Let me preface this by saying that I'm a huge Michael Crichton fan. My bookshelf is crowded with Crichton books, and I count Jurassic Park and Timeline among some of my favorite books. I may be a bit biased. I won't say that Pirate Latitudes is a great book, but I will say that it was OK.
Now, if you're like me and have read Crichton's other works, you'll be surprised at the lack of science and intrigue. The novel is set in the Spanish controlled Caribbean during the 1600s, and follows the exploits of a British colony and it's menagerie of rogues. The reader is first introduced to the governor of the Jamaica colony, Sir James Almont, who plays a large role near the beginning of the book. He's is not much of a redeeming character, and the first few chapters of the book drag as a result.
Soon, though, the reader is introduced to Captain Charles Hunter, who is the protagonist throughout the remainder of the book. The reader is then taken on a roller coaster ride as he/she follows the exploits of Hunter and his crew as they attempt to invade a Spanish fort, capture a Spanish galleon, and exact revenge.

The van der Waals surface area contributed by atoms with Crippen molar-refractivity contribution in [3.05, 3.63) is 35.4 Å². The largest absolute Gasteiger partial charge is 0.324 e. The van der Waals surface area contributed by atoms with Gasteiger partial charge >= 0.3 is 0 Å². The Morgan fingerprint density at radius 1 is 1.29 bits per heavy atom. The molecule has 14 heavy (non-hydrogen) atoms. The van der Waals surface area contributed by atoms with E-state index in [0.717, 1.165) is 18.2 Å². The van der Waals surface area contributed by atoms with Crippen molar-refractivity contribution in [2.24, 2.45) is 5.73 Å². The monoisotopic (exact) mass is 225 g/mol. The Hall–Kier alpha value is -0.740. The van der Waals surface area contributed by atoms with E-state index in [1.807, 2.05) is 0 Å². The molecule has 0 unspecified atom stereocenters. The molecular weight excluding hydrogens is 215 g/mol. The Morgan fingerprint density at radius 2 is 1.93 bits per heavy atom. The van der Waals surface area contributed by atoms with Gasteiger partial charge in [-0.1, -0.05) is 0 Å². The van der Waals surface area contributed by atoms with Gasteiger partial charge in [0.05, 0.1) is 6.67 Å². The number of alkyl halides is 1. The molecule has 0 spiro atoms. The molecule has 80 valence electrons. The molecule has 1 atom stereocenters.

It isn't until the reader nears the end of the book that it becomes apparent that the book was published posthumously. Several of the events near the end seem a bit rushed, and many of the conflicts reach an abrupt resolution. Fans of Crichton's scientific thrillers might not feel at home with this novel, but readers will be able to recognize and appreciate his writing style. Even if they're not usually fans of Crichton, historical fiction fans may find Pirate Latitudes to be a good read.
All said, if you find the hardcover in a bargain bin or run across a good deal on a paperback, it's worth a read.